Satish Kalra is a curious kind of mechanical engineer: He engineers smiles.
Having worked for around 30 years in senior management positions with Hindustan Unilever and Ciba-Geigy in India, Switzerland and Singapore, Kalra was drawing a blank on post-retirement plans as he neared the end of a globetrotting career in 2000. He wasn’t interested in spirituality or keen on golf, and a consultancy job didn’t seem appealing enough.
Inspired by Sardar Vallabhbhai Patel: India owes more to him than any other leader. Working quietly, efficiently—with no flamboyance or thought for personal glory—he created an ‘integrated and unified’ nation. Harikrishna Katragadda / Mint
So, when Kalra met the folks at Smile Train, an international organization that provides free cleft lip/palate operations to children in need, in Singapore by happenstance, he got drawn to the idea of working with a global charity. However, he was sceptical of international charities wanting to work in developing countries. He travelled to China, where Smile Train’s operations had just started, at his own expense. And after being convinced of the charity’s mission and ethics, got on board. He also recalls meeting Wang Li—the first cleft-lipped child that Smile Train was going to be operating upon.
A cleft lip is an opening in the upper lip between the mouth and nose. A cleft palate is created when the roof of the mouth has a hole in it. Kalra explains a cleft abnormality in an infant as a “communication error” between chromosomes during a foetus’ development, which results in a condition that affects the lives of around four million children across the world.
Being born with a cleft in a developing country is largely a curse. Every baby born with a cleft in Uganda is given the name Ajok, which literally means “cursed by God”. Superstition and myth about cleft-lipped children abound. In India, for instance, there is a common belief that if a pregnant woman wields a knife during an eclipse, she will have a cleft-lipped baby. So strong is this belief that the phrase for a cleft lip in Telugu is grahanam-morri, translating to “eclipse-lip”.
In countries such as the US, clefts are corrected right after an infant is born, but in poorer countries where not everyone can afford surgery, they are often not operated upon. This renders the child unable to eat or speak properly and likely to end up facing a life of shame and isolation.
Yet, Kalra has no illusions that clefts warrant unique attention. “There are far greater problems than cleft palates in the world,” he observes, adding, “But one has to start somewhere.” He underlines the fact that a surgery which takes only around 45 minutes and costs Rs10,000 to conduct, can change a child’s life dramatically.
Over the last couple of years, Megan Mylan’s 2009 Academy Award-winning documentary, Smile Pinki, has helped raise awareness and funds for the cause. But there is still a lot of work to be done. According to Smile Train, India alone sees around 32,600 children born with clefts every year, and since its inception, Smile Train’s India programme has helped at least 197,000 children.
While talking about Smile Train’s domestic reach, Kalra is reluctant to take any credit for the organization’s pioneering success. But as his colleagues from the New York headquarters explain, it really has been a one-man show.
Kalra spent his first two years without even seeing anyone from the corporate headquarters. He figured out how to build the programme, what type of partners would work best, raised funds and then relentlessly travelled around the country signing up the best hospitals and recruiting the best surgeons. His years in this field have warranted a busy itinerary that calls for travelling the length and breadth of the country, to the most remote locations, and identify local doctors with the potential to become Smile Train surgeons.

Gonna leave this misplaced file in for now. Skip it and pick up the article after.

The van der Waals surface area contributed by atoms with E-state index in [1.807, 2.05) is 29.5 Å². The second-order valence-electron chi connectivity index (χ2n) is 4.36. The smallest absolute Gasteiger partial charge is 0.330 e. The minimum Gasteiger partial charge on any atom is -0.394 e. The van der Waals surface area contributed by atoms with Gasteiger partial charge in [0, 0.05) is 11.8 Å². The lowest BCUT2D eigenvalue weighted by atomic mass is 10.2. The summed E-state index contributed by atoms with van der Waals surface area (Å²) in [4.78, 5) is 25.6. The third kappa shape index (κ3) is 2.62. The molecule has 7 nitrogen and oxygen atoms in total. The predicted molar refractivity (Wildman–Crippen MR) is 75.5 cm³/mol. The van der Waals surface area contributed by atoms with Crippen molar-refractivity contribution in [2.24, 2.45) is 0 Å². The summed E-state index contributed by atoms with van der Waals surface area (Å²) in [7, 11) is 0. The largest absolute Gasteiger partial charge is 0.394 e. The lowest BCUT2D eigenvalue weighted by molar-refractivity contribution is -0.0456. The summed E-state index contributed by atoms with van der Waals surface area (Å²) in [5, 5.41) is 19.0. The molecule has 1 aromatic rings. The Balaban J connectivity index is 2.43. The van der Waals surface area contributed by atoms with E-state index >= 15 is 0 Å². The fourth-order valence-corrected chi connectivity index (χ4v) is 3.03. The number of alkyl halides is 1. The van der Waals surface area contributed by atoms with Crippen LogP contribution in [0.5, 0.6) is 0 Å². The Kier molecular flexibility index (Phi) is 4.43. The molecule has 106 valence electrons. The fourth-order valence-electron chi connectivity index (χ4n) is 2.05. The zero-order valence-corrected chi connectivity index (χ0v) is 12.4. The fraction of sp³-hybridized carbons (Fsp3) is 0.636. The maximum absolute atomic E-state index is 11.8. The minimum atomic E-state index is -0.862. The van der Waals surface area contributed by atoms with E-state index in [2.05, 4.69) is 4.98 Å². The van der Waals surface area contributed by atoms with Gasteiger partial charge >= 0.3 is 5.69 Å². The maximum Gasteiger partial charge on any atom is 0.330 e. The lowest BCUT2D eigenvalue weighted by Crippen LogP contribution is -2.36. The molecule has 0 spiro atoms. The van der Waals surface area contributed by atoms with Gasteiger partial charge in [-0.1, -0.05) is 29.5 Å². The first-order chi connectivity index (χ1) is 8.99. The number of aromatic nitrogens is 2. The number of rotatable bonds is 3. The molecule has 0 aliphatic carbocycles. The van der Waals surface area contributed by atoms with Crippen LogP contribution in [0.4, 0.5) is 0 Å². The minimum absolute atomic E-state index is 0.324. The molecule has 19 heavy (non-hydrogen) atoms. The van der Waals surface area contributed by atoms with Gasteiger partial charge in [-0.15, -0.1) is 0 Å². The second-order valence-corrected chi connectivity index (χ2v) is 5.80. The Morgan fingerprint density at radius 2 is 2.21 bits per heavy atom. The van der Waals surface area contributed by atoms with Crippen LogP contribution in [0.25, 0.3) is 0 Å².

Leaning over the work desk at his office-residence in a quiet Delhi neighbourhood, dressed in simple formal wear, the self-starter light-heartedly admits to being both the “CEO and chief stamp licker” of the organization. Very mindful of its emphasis on keeping overheads to a bare minimum, he works without any support staff. “Social work requires more than just an altruistic heart,” he says. Kalra brings in the “more”—his business acumen and strong interpersonal skills are assets.
Kalra’s latest achievement is a programme called Smile Grants. Smile Train hospitals distribute Smile Grants to special families who are in desperate need. These stipends help the families afford simple transportation to and from Smile Train hospitals; make up for lost days at work due to waiting in the hospital for their children to receive cleft care; and sometimes cover registration fees for their children to return to school.
Growing up, Kalra stayed away from medical school because he was terrified of blood. The youngest of six children, he was constantly chided by his siblings—all of whom are doctors—for not following suit. Today, he is somehow in the thick of medical science.
Hirji Adenwalla, head of the Charles Pinto Centre for Cleft Lip and Palate in Trichur, Kerala, and a board member on Smile Train’s medical advisory panel, recalls one of his first meetings with Kalra: “He sat with me in my old consulting room, pad and pen in hand, and started making extensive notes. When we met a year later, he spoke to me on equal terms like a cleft surgeon. I was staggered by the information that he had accumulated. I realized then that Smile Train in India was in safe hands.”
On his desktop, Kalra shows me numerous pictures and videos of cleft-lipped children before and after surgery. The children who have been operated on beam as they swing and run freely in playgrounds, possibly after years of isolation. Kalra is all smiles: “There is something inherently addictive about working with kids and watching their lives transform. It makes you want to carry on.”